During spring training, anyone mentioning Devon Travis of the Toronto Blue Jays as a potential Rookie of the Year candidate in the American League would have been advised to seek immediate help from a mental health professional.
But Kris Bryant? Another matter entirely. Everyone knew that the Chicago Cubs’ super prospect would be a certain contender for rookie honors in the National League once he served his early season sentence in Triple-A, a penalty for being so darned good and so darned expensive.
Bryant was the Chicago Cubs’ first-round draft pick in 2013, the second player to be selected. In the 2012 draft, Travis had to wait until the 13th round to hear his name called by the Detroit Tigers. Preceding him were 423 draft picks.
Bryant, 6-5, 215 pounds out of the University of San Diego, received a signing bonus from the Cubs of $6,708,400, the largest in franchise history. Florida State’s 5-9, 190-pound Travis got $200,000 from the Tigers.
As Major League Baseball rookies, both are being paid $507,500, slightly over the MLB minimum of $500,000, Bryant by the Cubs and Travis by the Blue Jays, who acquired him in November in a trade with the Tigers.
Today, Bryant (Chatham, 2011) and Travis (Bourne, 2010) are the top performers among all former Cape Cod Baseball League players in the 2015 rookie class.
Having joined the Cubs on April 17, Bryant has not yet accumulated enough plate appearances to be listed among the NL leaders. But he’s batting .351/.478/.459, with an OPS of .938. Playing mostly at third base, Bryant has gone 13-for-37 with four doubles and has driven in nine runs. He has drawn eight walks, struck out nine times and stolen a base. The slugger who led the minors last year with 43 home runs and topped all players in spring training with nine has yet to homer in The Show.
The figures are impressive for the 23-year-old Las Vegas native, but not as impressive as those compiled by Travis, who earned the starting second base job with the Blue Jays with an outstanding training camp and collected his first hit, home run and RBI with one swing of the bat on Opening Day, April 6, in Yankee Stadium.
After Monday night’s 6-5 loss in Boston, when he singled home a run in the first inning and homered into the Green Monster seats in the third, Travis’s batting line read .368/.419/.721. His OPS was 1.140. The 24-year-old second baseman was 25-for-68 at the plate, with six doubles, six home runs, 15 runs scored and 18 RBIs. About the only negative aspect of his performance so far has been his ratio of strikeouts (12) to walks (four).
While Travis dominates the batting stats against his fellow rookies, he is also among the American League’s overall leaders in virtually every offensive category. He is first in slugging percentage and second in both RBIs and OPS while ranking fourth in batting average, home runs and runs scored. Like Bryant, he has one stolen base.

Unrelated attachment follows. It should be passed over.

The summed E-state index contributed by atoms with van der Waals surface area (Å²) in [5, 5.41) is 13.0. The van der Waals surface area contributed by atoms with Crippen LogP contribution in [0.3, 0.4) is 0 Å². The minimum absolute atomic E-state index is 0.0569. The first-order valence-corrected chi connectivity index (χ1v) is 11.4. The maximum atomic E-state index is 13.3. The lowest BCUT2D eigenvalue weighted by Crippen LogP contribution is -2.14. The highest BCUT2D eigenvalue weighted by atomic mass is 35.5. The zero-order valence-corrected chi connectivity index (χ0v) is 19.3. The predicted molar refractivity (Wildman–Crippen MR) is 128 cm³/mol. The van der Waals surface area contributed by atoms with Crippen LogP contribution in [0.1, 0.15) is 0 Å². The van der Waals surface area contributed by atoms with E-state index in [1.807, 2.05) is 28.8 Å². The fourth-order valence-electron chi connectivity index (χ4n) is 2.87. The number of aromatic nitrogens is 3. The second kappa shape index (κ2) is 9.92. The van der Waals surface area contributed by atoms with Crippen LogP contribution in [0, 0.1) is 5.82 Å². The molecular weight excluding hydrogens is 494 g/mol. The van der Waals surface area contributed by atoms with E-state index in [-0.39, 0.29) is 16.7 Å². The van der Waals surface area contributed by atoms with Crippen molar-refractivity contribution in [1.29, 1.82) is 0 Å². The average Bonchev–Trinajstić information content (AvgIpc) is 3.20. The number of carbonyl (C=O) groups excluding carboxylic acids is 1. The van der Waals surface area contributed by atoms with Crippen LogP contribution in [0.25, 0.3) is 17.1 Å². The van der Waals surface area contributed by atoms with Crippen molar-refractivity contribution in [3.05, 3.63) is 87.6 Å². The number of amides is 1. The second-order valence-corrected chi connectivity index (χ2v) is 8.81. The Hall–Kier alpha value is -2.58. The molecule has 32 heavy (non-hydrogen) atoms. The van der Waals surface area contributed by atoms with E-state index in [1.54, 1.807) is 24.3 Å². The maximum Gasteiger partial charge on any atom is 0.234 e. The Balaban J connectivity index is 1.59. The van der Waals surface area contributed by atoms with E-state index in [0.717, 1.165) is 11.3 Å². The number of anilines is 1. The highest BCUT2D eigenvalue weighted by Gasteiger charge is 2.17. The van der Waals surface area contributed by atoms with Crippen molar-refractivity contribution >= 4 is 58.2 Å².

When the Blue Jays traded for Travis, they hoped he might be the solution to a nagging problem at second base, a position where seven different players were used in 2014.
Travis was impressive at Double-A Erie last season, posting a .298/.358/.460 batting line with 10 homers and 52 RBIs in 100 games. When the Jays acquired him from Detroit, GM Alex Anthopoulos said he might have preferred that Travis had Triple-A experience. But he quickly noted this the young infielder’s talent and acumen suggested that he was close to big-league ready. That assessment was borne out in spring training as Travis, though homerless and without a stolen base, batted a solid .359/.400/.453 with six doubles and seven RBIs.
Although his speed and defensive prowess are considered average, or a little below, Travis is proving to be a solid and well-rounded, if unspectacular player.
“He just does a lot of little things well,” Anthopoulos said. “He’s a good all-around baseball player. He does a lot of things to help you win games. He can steal a base for you. He has surprising power … and he’s solid from a defensive standpoint as well.”
Baseball America’s Ben Badler had this to say about Travis: “With a quick, simple stroke, Travis has excellent plate coverage and routinely barrels up balls for hard contact. He’s small but has a strong, compact frame, generating surprising exit speed off the bat for his size … Travis’ tools aren’t flashy, but scouts come to appreciate him the more they see him because of his ability to hit, manage the strike zone and play smart, fundamentally sound baseball in all areas of the game.”
Neither Bryant nor Travis projected as future stars while playing in the Cape League. Bryant hit just .223 in 37 games for the 2011 Anglers, while Travis, who played in only seven games for the Braves in 2010, batted .133 with two hits, both singles.
In case you were wondering, the player who easily eclipsed Bryant in 2011 as the Cape League’s Outstanding Pro Prospect was Cotuit slugger Victor Roache, now a Milwaukee Brewers farmhand. The Georgia Southern outfielder was the Brewers’ first-round draft pick (28th overall) in 2012. After his first 17 games this season for Brevard County in the High-A Florida State League, Roache was hitting .338/.411/.631 with five homers and 17 RBIs. He’s hoping to earn a promotion to Double-A Biloxi.